Deepfakes point to a future that is simultaneously euphoric and apocalyptic: philosophers have positioned them as ‘an epistemic threat to democracy’, journalists have called them ‘the place where truth goes to die’, futurists have portrayed them as the digital harbinger of a mass ‘reality apathy’ in which even video will be a lie. But for artists like Ume, and the growing network of VFX enthusiasts who create and share deepfakes in a dynamic interplay of performance and spectatorship, the technology is just a cool new toy to be harnessed for illusionary one-upmanship and fun. 

These radical oppositions suggest equally contradictory possibilities. Are deepfakes really the end of truth as we know it? Or simply an innovative special effect, which, like the panoply of audiovisual trickery throughout film’s evolution – from the analogue illusions of nineteenth-century cine-magician Georges Méliès to the docu-fakery of Orson Welles and the digital avatars of James Cameron – can be used for good or evil, depending who’s pressing the buttons? Who are the scientists, artists, propagandists and criminals making deepfakes, and who is consuming them? Can deepfakes be accurately detected? Does awareness we are watching a deepfake affect its ability to persuade us? When are deepfake viewers unwitting dupes and when are they knowing spectators? What are the ethical implications of using real people to create fake videos? Are deepfakes inherently malicious, or does moral responsibility rest with their designers and viewers? To repurpose an insidious pro-gun mantra – do deepfakes deceive people, or do people deceive people? Is it possible to still ask these questions as synthetic media systems rapidly approach a state of ‘full’ AI, in which computers will be able to think for themselves?  

To unpack this conundrum it is worth noting the uncertainty deepfakes generate is not new: history is riddled with alarmist prophesies about emerging technologies that did not live up to the hype. The mass-produced eighteenth-century novel generated anxieties about addicted readers; the patenting of light bulbs inspired fears of blindness; cinema prompted gatekeepers to denounce it as ‘commercialised voyeurism’ and the death knell of theatre; the radio instigated worries about weakened ‘social morality’; and television was pilloried for encouraging violence. Coupled with a pervasive belief that technology is an unstoppable, autonomous force, the emergence of the internet, and its subsequent enhancements (search engines, social media, interactive gaming), generated similarly grim (but perhaps more accurate) predictions of technology-addicted users, with games causing ‘aggression’, smartphones causing ‘depression’ and social media causing a rise in narcissism and psychopathy. In 2007, ten years before deepfakes appeared on Reddit, the ease with which digital technology could manipulate reality was already creating concern that analogue markers of truth would, as film theorist Mary Ann Doane put it, lose their ‘credibility as a trace of the real’, and legacy media faced a ‘crisis of legitimation’ in which its ‘referential grounding’ would collapse.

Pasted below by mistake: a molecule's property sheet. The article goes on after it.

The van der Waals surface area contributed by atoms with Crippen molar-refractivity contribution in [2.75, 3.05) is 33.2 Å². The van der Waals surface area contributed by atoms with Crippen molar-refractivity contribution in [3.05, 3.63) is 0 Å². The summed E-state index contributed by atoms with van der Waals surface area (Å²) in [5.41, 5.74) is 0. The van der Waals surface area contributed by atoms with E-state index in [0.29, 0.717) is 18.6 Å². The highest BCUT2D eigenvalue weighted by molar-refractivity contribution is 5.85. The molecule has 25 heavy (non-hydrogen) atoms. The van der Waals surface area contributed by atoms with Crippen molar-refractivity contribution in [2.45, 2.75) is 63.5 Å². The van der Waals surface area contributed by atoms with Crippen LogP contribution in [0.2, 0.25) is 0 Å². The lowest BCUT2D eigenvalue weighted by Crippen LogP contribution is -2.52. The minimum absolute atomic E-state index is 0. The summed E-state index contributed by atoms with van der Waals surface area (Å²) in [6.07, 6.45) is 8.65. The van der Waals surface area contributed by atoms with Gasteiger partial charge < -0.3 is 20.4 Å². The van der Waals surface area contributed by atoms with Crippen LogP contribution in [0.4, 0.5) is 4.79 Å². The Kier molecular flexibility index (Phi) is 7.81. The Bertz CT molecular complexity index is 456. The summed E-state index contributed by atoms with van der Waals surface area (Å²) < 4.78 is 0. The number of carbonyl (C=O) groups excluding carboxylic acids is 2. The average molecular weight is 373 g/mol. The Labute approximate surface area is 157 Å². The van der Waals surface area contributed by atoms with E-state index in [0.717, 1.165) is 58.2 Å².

The credibility of video now seems quaintly old-fashioned, the nostalgic artefact of a more innocent time. As I write this, my smartphone dings with fresh alerts about the digital mischief perpetrated by deepfakery and its proliferating AI cousins: DALL-E, which creates artworks from text prompts; GPT-3, which writes screenplays to order; CogVideo, which delivers synthetic films from one-sentence synopses; Deepnude.to, which gives users X-ray vision, enabling them to ‘nudify’ pictures of women they know. An AI-generated artwork has won first prize in a Colorado fair; a TikTok ­influencer has deepfaked himself to convince followers his entire online persona is fake; and FN Meka, a Black cyborg created by two non-Black ­musicians, has been dumped by Capitol Records for a racially offensive deepfake showing him being beaten by White cops. Right now, a man is deepfaking a friend, a relative, a stranger he filmed on the bus, into a public sex video of his choice – without her knowledge.

Everywhere I look, deepfakes are being weaponised. The conflict between the beneficial potential of synthetic media and the corrosion of evidentiary, ethical and civil standards caused by AI’s expanding capabilities is intensifying. The following deep dive into dystopian and utopian predictions about deepfakes, and the extent to which they have come true (assuming ‘truth’ is still a legitimate term), is cloaked in the cognitive life-jacket of Amara’s Law: we ‘overestimate the effect of a technology in the short run and underestimate the effect in the long run’. I hope, as we wade through the pixelated currents and dissolving truths of the synthetic media sea, an answer to the crucial question underlying deepfakery – will the power of screen deception ultimately belong to humans or machines? – can be glimpsed. 

One caveat: this might have been written by AI. It’s impossible to know.